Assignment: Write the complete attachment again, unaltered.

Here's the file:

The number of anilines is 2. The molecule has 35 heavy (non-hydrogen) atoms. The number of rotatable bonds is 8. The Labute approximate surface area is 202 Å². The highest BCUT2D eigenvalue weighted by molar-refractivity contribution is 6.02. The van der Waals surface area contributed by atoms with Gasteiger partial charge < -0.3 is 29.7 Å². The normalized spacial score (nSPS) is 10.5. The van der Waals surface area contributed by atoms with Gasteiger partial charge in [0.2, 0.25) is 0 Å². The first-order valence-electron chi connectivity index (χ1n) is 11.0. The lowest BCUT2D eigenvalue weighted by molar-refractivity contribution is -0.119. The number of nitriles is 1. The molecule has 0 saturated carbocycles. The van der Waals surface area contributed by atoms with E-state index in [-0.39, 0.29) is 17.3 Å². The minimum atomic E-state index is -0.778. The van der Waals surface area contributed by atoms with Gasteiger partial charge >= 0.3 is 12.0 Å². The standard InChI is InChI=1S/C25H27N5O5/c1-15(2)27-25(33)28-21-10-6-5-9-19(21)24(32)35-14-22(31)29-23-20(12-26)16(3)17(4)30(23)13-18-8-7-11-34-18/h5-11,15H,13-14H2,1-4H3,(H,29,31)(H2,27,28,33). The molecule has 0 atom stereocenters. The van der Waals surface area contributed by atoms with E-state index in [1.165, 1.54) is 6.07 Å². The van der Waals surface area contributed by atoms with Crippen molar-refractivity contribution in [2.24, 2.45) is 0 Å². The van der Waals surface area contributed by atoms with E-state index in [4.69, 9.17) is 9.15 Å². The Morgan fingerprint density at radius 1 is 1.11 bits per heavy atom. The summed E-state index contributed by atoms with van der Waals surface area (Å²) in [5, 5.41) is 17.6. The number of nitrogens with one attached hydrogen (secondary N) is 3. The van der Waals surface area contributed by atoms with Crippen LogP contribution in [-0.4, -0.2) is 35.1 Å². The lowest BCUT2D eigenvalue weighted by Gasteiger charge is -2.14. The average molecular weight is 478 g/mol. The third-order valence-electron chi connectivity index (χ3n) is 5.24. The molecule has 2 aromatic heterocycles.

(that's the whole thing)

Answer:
The number of anilines is 2. The molecule has 35 heavy (non-hydrogen) atoms. The number of rotatable bonds is 8. The Labute approximate surface area is 202 Å². The highest BCUT2D eigenvalue weighted by molar-refractivity contribution is 6.02. The van der Waals surface area contributed by atoms with Gasteiger partial charge < -0.3 is 29.7 Å². The normalized spacial score (nSPS) is 10.5. The van der Waals surface area contributed by atoms with Gasteiger partial charge in [0.2, 0.25) is 0 Å². The first-order valence-electron chi connectivity index (χ1n) is 11.0. The lowest BCUT2D eigenvalue weighted by molar-refractivity contribution is -0.119. The number of nitriles is 1. The molecule has 0 saturated carbocycles. The van der Waals surface area contributed by atoms with E-state index in [-0.39, 0.29) is 17.3 Å². The minimum atomic E-state index is -0.778. The van der Waals surface area contributed by atoms with Gasteiger partial charge >= 0.3 is 12.0 Å². The standard InChI is InChI=1S/C25H27N5O5/c1-15(2)27-25(33)28-21-10-6-5-9-19(21)24(32)35-14-22(31)29-23-20(12-26)16(3)17(4)30(23)13-18-8-7-11-34-18/h5-11,15H,13-14H2,1-4H3,(H,29,31)(H2,27,28,33). The molecule has 0 atom stereocenters. The van der Waals surface area contributed by atoms with E-state index in [1.165, 1.54) is 6.07 Å². The van der Waals surface area contributed by atoms with Crippen molar-refractivity contribution in [2.24, 2.45) is 0 Å². The van der Waals surface area contributed by atoms with E-state index in [4.69, 9.17) is 9.15 Å². The Morgan fingerprint density at radius 1 is 1.11 bits per heavy atom. The summed E-state index contributed by atoms with van der Waals surface area (Å²) in [5, 5.41) is 17.6. The number of nitrogens with one attached hydrogen (secondary N) is 3. The van der Waals surface area contributed by atoms with Crippen LogP contribution in [-0.4, -0.2) is 35.1 Å². The lowest BCUT2D eigenvalue weighted by Gasteiger charge is -2.14. The average molecular weight is 478 g/mol. The third-order valence-electron chi connectivity index (χ3n) is 5.24. The molecule has 2 aromatic heterocycles.